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04 Oct 2022

Almost half a million illegal medicines for Covid-19 and erectile dysfunction seized this year

Almost half a million illegal medicines for Covid-19 and erective dysfunction seized this year

Almost half a million doses of illegal medicine were seized in Ireland during the first six months of this year, a haul which included bogus erectile dysfunction medicines and steroids which were ordered online.

However, the number of seizures dropped overall when compared to this time last year.

The latest figures reveal almost half a million units of "falsified and other illegal medicines" were seized between January and June this year

Announcing its mid-year update of detention figures, the Health Products Regulatory Authority (HPRA) reminded the public of the health risks associated with prescription medicines purchased online from unauthorised sources.

There was a markedly reduced interest in sedatives. However seizures of Covid-19-related treatments increased and the amount of seized anabolic steroids, typically used to bulk up muscle, did not change.

People ordering these products simply have no idea what they are getting, and products can pose health risks, the Health Products Regulatory Authority (HPRA) warned this week.

Some 486,088 dosage units of falsified and other illegal medicines were seized, down from 895,591 units detained between January and June last year. This year sedatives made up most of the seizures (28%), followed by anabolic steroids (12%), erectile dysfunction medicines (9%) and analgesics (7%).

One unit seized is equal to an individual tablet, capsule or vial. The number of sedative medicines, including melatonin products, seized plummeted from 434,157 units between January and June last year to just 137,587 units so far this year.

However, seizures of medicine claiming to treat Covid-19 increased to 43,707 units, up from 23,172 last year.

According to Grainne Power, Director of Compliance with the HPRA, the reduction of detentions in the first half of 2022 cannot be linked to any one factor alone.

“Although the volume of detentions has decreased, we are still observing significant levels of potent, prescription medicines that are being illegally supplied into Ireland. These levels remain very concerning with so many people prepared to take a chance in ordering prescription medicines online. When you acquire medicines from unregulated sources, you simply have no idea what you are getting. This isn’t merely about people wasting money on falsified or counterfeit products, it is also about the very real dangers of significant side effects, of using a product without supervision where there is no guarantee of what it contains and of experiencing interactions with other medicines being taken. All of these risks have the potential to make your condition worse or cause serious harm to health,” Ms Power said.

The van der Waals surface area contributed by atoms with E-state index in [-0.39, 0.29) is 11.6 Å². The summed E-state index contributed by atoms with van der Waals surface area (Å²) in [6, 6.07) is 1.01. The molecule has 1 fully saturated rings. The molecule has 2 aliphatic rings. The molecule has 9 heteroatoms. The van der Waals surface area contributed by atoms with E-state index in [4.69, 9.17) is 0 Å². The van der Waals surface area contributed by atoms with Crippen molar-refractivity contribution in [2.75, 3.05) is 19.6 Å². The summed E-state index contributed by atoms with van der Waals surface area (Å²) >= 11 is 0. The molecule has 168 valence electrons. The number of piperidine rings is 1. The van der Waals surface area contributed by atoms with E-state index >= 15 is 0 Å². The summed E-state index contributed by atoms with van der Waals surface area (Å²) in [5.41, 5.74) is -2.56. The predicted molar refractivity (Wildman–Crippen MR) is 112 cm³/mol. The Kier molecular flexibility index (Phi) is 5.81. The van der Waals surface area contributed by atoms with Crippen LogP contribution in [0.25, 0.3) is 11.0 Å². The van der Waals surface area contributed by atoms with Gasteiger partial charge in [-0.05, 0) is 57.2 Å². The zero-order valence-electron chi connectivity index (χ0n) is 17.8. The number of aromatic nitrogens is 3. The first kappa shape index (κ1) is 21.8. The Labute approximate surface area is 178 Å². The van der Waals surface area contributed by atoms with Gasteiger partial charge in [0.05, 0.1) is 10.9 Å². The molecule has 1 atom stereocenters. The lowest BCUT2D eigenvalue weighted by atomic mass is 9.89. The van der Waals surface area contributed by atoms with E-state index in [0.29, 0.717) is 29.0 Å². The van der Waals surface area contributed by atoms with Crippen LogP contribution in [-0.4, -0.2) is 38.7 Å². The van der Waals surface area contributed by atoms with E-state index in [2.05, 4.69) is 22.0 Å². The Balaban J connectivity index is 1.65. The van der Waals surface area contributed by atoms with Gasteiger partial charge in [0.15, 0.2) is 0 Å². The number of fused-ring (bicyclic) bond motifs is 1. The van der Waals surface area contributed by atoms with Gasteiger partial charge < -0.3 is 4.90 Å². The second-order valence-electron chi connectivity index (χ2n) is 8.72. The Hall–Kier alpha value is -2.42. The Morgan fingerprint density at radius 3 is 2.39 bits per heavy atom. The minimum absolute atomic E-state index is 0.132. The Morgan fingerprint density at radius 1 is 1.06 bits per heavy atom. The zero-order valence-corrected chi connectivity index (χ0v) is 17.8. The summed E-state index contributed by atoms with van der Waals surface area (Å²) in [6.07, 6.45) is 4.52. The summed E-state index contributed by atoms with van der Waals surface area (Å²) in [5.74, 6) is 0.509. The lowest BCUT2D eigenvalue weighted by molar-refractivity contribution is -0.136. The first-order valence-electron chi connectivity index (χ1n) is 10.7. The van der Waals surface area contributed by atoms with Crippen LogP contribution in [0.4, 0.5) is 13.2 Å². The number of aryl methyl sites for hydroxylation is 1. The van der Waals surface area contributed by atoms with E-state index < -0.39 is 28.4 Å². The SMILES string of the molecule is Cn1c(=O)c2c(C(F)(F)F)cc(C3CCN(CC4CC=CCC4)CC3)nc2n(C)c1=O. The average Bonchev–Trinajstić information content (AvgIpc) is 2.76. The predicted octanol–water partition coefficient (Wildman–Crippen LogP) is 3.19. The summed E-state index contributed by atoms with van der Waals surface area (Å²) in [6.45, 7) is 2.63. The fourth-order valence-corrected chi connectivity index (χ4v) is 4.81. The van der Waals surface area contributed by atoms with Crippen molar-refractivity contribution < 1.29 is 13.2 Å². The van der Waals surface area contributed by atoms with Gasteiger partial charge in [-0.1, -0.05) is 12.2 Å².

To highlight the health risks of sourcing prescription medicines online, the HPRA announced the launch of a new multi-platform digital information campaign to warn the public of the issue. Incorporating both social media and display advertising, the campaign will target members of the general public and highlight to them the very real dangers presented when buying prescription medicines online.   

Ms Power outlined the role HPRA’s digital campaign can play in increasing public awareness and understanding of the safe supply routes for medicines and the associated dangers of buying prescription medicines online.

“Given the fact that so many transactions take place online, it is particularly important and appropriate to highlight those risks through online channels and, where possible, to influence the decision of the buyer prior to purchase. We hope our campaign will make people stop and think before they seek to purchase prescription medicines online and ultimately persuade them not to use this route,” she said.

As part of its regulatory activities in this area, the HPRA routinely monitors websites, social media sites and e-commerce listings selling prescription medicines into Ireland and will take action to remove or amend content when necessary. 

The HPRA works in close co-operation with colleagues from An Garda Síochána and Revenue’s Customs Service with whom there is significant inter-agency collaboration to combat the illegal supply of health products into and within Ireland. It also co-operates and shares intelligence with other regulatory and law enforcement agencies worldwide to prevent the illegal manufacture, importation and distribution of medicines, medical devices, and cosmetics.

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